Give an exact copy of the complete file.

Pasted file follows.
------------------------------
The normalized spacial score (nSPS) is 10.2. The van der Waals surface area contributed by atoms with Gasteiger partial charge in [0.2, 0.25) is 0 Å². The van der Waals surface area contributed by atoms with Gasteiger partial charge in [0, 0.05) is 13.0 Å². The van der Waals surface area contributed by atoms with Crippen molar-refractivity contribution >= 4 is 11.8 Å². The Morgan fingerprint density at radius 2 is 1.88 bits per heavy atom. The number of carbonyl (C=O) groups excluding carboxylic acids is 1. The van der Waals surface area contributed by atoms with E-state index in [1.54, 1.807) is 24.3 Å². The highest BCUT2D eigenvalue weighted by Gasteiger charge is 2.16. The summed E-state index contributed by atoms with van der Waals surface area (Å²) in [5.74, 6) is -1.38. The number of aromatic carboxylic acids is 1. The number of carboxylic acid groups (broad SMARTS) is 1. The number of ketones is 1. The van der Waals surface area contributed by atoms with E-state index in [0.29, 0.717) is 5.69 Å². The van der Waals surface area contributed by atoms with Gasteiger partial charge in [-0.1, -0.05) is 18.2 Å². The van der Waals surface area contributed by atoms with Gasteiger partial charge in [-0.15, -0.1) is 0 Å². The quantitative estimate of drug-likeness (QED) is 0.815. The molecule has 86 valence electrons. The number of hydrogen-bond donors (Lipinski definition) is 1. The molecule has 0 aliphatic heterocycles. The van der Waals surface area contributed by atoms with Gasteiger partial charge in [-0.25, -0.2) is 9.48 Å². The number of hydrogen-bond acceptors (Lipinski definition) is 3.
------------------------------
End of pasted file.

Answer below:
The normalized spacial score (nSPS) is 10.2. The van der Waals surface area contributed by atoms with Gasteiger partial charge in [0.2, 0.25) is 0 Å². The van der Waals surface area contributed by atoms with Gasteiger partial charge in [0, 0.05) is 13.0 Å². The van der Waals surface area contributed by atoms with Crippen molar-refractivity contribution >= 4 is 11.8 Å². The Morgan fingerprint density at radius 2 is 1.88 bits per heavy atom. The number of carbonyl (C=O) groups excluding carboxylic acids is 1. The van der Waals surface area contributed by atoms with E-state index in [1.54, 1.807) is 24.3 Å². The highest BCUT2D eigenvalue weighted by Gasteiger charge is 2.16. The summed E-state index contributed by atoms with van der Waals surface area (Å²) in [5.74, 6) is -1.38. The number of aromatic carboxylic acids is 1. The number of carboxylic acid groups (broad SMARTS) is 1. The number of ketones is 1. The van der Waals surface area contributed by atoms with E-state index in [0.29, 0.717) is 5.69 Å². The van der Waals surface area contributed by atoms with Gasteiger partial charge in [-0.1, -0.05) is 18.2 Å². The van der Waals surface area contributed by atoms with Gasteiger partial charge in [-0.15, -0.1) is 0 Å². The quantitative estimate of drug-likeness (QED) is 0.815. The molecule has 86 valence electrons. The number of hydrogen-bond donors (Lipinski definition) is 1. The molecule has 0 aliphatic heterocycles. The van der Waals surface area contributed by atoms with Gasteiger partial charge in [-0.25, -0.2) is 9.48 Å². The number of hydrogen-bond acceptors (Lipinski definition) is 3.